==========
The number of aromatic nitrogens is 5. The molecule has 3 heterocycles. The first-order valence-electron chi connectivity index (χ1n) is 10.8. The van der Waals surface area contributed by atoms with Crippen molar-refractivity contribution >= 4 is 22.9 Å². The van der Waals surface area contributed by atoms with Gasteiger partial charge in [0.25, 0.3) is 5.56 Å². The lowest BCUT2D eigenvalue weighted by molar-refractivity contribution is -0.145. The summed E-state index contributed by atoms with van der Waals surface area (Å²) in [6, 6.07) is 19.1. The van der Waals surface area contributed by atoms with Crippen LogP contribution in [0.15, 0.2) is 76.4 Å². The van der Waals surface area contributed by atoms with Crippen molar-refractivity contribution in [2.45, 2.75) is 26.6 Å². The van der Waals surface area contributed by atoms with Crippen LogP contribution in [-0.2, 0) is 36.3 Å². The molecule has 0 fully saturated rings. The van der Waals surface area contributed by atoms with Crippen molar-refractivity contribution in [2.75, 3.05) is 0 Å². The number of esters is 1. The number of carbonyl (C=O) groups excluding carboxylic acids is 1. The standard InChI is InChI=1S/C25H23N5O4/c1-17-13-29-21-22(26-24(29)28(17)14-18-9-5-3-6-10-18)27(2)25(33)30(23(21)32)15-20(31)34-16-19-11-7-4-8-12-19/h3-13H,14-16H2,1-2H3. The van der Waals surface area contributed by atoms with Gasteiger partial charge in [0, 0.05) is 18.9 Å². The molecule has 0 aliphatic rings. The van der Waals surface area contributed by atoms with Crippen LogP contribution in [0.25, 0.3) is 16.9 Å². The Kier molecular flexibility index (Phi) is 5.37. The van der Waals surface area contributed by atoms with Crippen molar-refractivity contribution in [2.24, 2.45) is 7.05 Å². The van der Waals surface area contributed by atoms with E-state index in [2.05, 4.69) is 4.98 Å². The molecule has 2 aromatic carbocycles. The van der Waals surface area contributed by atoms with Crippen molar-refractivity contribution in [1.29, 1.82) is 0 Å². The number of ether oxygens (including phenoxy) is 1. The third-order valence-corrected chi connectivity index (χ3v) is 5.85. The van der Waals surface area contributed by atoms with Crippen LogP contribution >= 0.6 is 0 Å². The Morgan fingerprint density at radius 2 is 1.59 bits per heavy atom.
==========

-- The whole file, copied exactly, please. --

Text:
The number of aromatic nitrogens is 5. The molecule has 3 heterocycles. The first-order valence-electron chi connectivity index (χ1n) is 10.8. The van der Waals surface area contributed by atoms with Crippen molar-refractivity contribution >= 4 is 22.9 Å². The van der Waals surface area contributed by atoms with Gasteiger partial charge in [0.25, 0.3) is 5.56 Å². The lowest BCUT2D eigenvalue weighted by molar-refractivity contribution is -0.145. The summed E-state index contributed by atoms with van der Waals surface area (Å²) in [6, 6.07) is 19.1. The van der Waals surface area contributed by atoms with Crippen LogP contribution in [0.15, 0.2) is 76.4 Å². The van der Waals surface area contributed by atoms with Crippen molar-refractivity contribution in [2.45, 2.75) is 26.6 Å². The van der Waals surface area contributed by atoms with Crippen LogP contribution in [-0.2, 0) is 36.3 Å². The molecule has 0 fully saturated rings. The van der Waals surface area contributed by atoms with Crippen molar-refractivity contribution in [2.75, 3.05) is 0 Å². The number of esters is 1. The number of carbonyl (C=O) groups excluding carboxylic acids is 1. The standard InChI is InChI=1S/C25H23N5O4/c1-17-13-29-21-22(26-24(29)28(17)14-18-9-5-3-6-10-18)27(2)25(33)30(23(21)32)15-20(31)34-16-19-11-7-4-8-12-19/h3-13H,14-16H2,1-2H3. The van der Waals surface area contributed by atoms with Gasteiger partial charge in [0, 0.05) is 18.9 Å². The molecule has 0 aliphatic rings. The van der Waals surface area contributed by atoms with Crippen LogP contribution in [0.25, 0.3) is 16.9 Å². The Kier molecular flexibility index (Phi) is 5.37. The van der Waals surface area contributed by atoms with Crippen molar-refractivity contribution in [2.24, 2.45) is 7.05 Å². The van der Waals surface area contributed by atoms with E-state index in [2.05, 4.69) is 4.98 Å². The molecule has 2 aromatic carbocycles. The van der Waals surface area contributed by atoms with Crippen molar-refractivity contribution in [1.29, 1.82) is 0 Å². The number of ether oxygens (including phenoxy) is 1. The third-order valence-corrected chi connectivity index (χ3v) is 5.85. The van der Waals surface area contributed by atoms with Crippen LogP contribution >= 0.6 is 0 Å². The Morgan fingerprint density at radius 2 is 1.59 bits per heavy atom.